“Our leadership in green energy not only makes us a leader in renewables but also powers job growth. Every wind turbine you see while driving across our state means income for farmers, revenue for local governments and jobs for Iowa families. Let’s build on that foundation for a greener Iowa future.”
In last night’s speech, the president broadly touted job growth in renewable energy industries and said making “technology work for us” to solve urgent issues like climate change is among the top four questions facing the country. Obama asked, to some applause in the House chamber: “Why would we want to pass up the chance for American businesses to produce and sell the energy of the future?”
As recently as last summer, Nevada was the nation’s No. 4 market for solar power and claimed the nation’s No. 1 ranking for solar sector employment on a per-capita basis. Today, the state’s status as a solar leader is in free fall as a result of a new net-metering ruling adopted by the Nevada Public Utilities Commission (PUC) last month
Getting to 100% renewable energy in the US by 2050 is a goal that is gaining traction among the US public. Reports from many environmental organizations have been written on how to get to this target, including from Greenpeace and the World Wildlife Foundation. After last year’s COP21 conference, the momentum has gotten stronger in order to keep global temperature within the 1.5°C threshold to avoid dramatic climatic change on the Earth.
Many of the world’s major oil and gas companies are still grappling with how to respond to the international climate change agreement that 195 nations struck in Paris last month, interviews with several industry officials revealed. Asked to discuss the U.N. deal to slash global greenhouse gas emissions — which could threaten the very existence of the traditional energy industry — top multinational oil corporations shared few details. Most were vague and some were nonresponsive to questions about how and whether the agreement will affect their long-term business plans.
Iowa generates nearly 30 percent of its electricity from wind, far more than any other state. The goal is to increase that to 40 percent by 2020. Ben Hammes, a spokesman for Gov. Terry Branstad, said developing the industry is a benefit for the state’s other economic-development efforts. “Every turbine you see driving across the state of Iowa means three things,” he said. “It means income for farmers, it means revenue for local governments, and it means jobs for Iowa families.”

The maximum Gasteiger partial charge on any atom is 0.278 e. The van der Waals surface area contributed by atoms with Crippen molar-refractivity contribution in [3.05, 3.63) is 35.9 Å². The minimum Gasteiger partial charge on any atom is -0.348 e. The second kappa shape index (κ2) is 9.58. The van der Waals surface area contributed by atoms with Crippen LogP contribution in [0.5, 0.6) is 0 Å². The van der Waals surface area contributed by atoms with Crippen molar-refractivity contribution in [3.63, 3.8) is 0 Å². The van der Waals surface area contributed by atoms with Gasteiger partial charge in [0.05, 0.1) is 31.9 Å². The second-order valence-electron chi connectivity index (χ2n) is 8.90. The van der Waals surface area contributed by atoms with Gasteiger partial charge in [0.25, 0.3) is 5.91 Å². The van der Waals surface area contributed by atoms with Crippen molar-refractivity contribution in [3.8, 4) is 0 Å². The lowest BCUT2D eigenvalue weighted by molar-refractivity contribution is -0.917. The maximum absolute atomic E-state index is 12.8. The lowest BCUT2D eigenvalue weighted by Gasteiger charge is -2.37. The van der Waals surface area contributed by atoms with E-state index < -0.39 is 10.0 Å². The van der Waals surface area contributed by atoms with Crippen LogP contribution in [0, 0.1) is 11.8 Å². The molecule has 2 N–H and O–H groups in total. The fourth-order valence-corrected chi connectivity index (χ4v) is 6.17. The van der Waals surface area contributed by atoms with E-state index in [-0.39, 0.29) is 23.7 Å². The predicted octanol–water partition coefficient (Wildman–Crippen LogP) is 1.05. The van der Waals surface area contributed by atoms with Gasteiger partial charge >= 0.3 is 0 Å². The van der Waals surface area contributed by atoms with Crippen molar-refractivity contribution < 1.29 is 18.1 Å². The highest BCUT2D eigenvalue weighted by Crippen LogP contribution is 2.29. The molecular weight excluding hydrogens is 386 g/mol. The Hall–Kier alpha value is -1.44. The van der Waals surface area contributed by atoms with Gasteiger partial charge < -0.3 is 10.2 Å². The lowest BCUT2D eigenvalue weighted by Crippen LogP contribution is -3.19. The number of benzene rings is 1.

Climate advocates are urging President Obama to use his final State of the Union address today to make a strong economic case for renewable energy amid Republican criticism of the administration’s climate agenda. White House aides have promised a “nontraditional” speech, laying out a broad vision for the future of the country rather than specific policy provisions.
Emily Heaton says clean energy from the 12-foot tall miscanthus she grows at an Iowa State University farm can help cut the carbon that’s warming the planet. “I should be able to start my truck or turn on my lights at home, and it makes the air cleaner,” said Heaton, a 37-year-old agronomy professor who is researching how to use perennial grasses to cost-effectively generate electricity and fuel.
Texas Gov. Greg Abbott called last week for a convention of states to amend the U.S. Constitution and roll back what he called overreach by the executive branch and the Supreme Court. Abbott, a Republican, cited U.S. EPA’s Clean Power Plan and the Endangered Species Act as prime examples of “government run amok.” His “Texas Plan” proposed nine changes to the Constitution that he said would put power back into the hands of the people.
SolarCity Corp. released a statement Wednesday that it plans to cut 550 jobs in Nevada and shift operations to more “business-friendly” states after regulators approved higher utility fees for rooftop solar. That chunk of workforce includes a Las Vegas training facility and nearly all of SolarCity’s Nevada workers, though, company spokeswoman Chandler Sherman said, “We will keep some staff in the state to service existing customers.” This is SolarCity’s first major layoff.